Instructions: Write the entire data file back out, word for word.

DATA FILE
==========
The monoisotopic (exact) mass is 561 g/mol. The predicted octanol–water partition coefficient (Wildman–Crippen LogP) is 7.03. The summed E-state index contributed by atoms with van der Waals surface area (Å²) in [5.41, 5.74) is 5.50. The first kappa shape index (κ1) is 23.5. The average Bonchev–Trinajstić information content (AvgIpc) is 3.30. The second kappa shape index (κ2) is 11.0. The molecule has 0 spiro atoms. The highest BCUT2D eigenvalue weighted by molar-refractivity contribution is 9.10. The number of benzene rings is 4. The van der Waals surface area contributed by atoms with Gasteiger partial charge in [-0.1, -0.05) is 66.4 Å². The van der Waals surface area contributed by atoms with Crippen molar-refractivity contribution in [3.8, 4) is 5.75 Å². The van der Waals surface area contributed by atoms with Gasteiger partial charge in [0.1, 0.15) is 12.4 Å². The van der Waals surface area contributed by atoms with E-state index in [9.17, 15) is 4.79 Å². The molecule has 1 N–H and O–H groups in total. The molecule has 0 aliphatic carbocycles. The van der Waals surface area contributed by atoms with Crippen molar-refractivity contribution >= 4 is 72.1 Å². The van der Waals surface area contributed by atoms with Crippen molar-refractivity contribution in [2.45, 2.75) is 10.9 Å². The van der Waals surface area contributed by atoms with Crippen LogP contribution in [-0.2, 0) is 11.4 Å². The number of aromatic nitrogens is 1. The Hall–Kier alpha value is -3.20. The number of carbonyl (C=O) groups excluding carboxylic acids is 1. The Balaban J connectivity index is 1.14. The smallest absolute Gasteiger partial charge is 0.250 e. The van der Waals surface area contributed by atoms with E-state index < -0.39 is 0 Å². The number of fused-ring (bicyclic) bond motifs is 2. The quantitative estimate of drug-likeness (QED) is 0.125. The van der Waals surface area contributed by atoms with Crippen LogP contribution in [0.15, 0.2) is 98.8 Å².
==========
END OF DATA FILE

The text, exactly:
The monoisotopic (exact) mass is 561 g/mol. The predicted octanol–water partition coefficient (Wildman–Crippen LogP) is 7.03. The summed E-state index contributed by atoms with van der Waals surface area (Å²) in [5.41, 5.74) is 5.50. The first kappa shape index (κ1) is 23.5. The average Bonchev–Trinajstić information content (AvgIpc) is 3.30. The second kappa shape index (κ2) is 11.0. The molecule has 0 spiro atoms. The highest BCUT2D eigenvalue weighted by molar-refractivity contribution is 9.10. The number of benzene rings is 4. The van der Waals surface area contributed by atoms with Gasteiger partial charge in [-0.1, -0.05) is 66.4 Å². The van der Waals surface area contributed by atoms with Crippen molar-refractivity contribution in [3.8, 4) is 5.75 Å². The van der Waals surface area contributed by atoms with Gasteiger partial charge in [0.1, 0.15) is 12.4 Å². The van der Waals surface area contributed by atoms with E-state index in [9.17, 15) is 4.79 Å². The molecule has 1 N–H and O–H groups in total. The molecule has 0 aliphatic carbocycles. The van der Waals surface area contributed by atoms with Crippen molar-refractivity contribution >= 4 is 72.1 Å². The van der Waals surface area contributed by atoms with Crippen molar-refractivity contribution in [2.45, 2.75) is 10.9 Å². The van der Waals surface area contributed by atoms with Crippen LogP contribution in [-0.2, 0) is 11.4 Å². The number of aromatic nitrogens is 1. The Hall–Kier alpha value is -3.20. The number of carbonyl (C=O) groups excluding carboxylic acids is 1. The Balaban J connectivity index is 1.14. The smallest absolute Gasteiger partial charge is 0.250 e. The van der Waals surface area contributed by atoms with E-state index < -0.39 is 0 Å². The number of fused-ring (bicyclic) bond motifs is 2. The quantitative estimate of drug-likeness (QED) is 0.125. The van der Waals surface area contributed by atoms with Crippen LogP contribution in [0.15, 0.2) is 98.8 Å².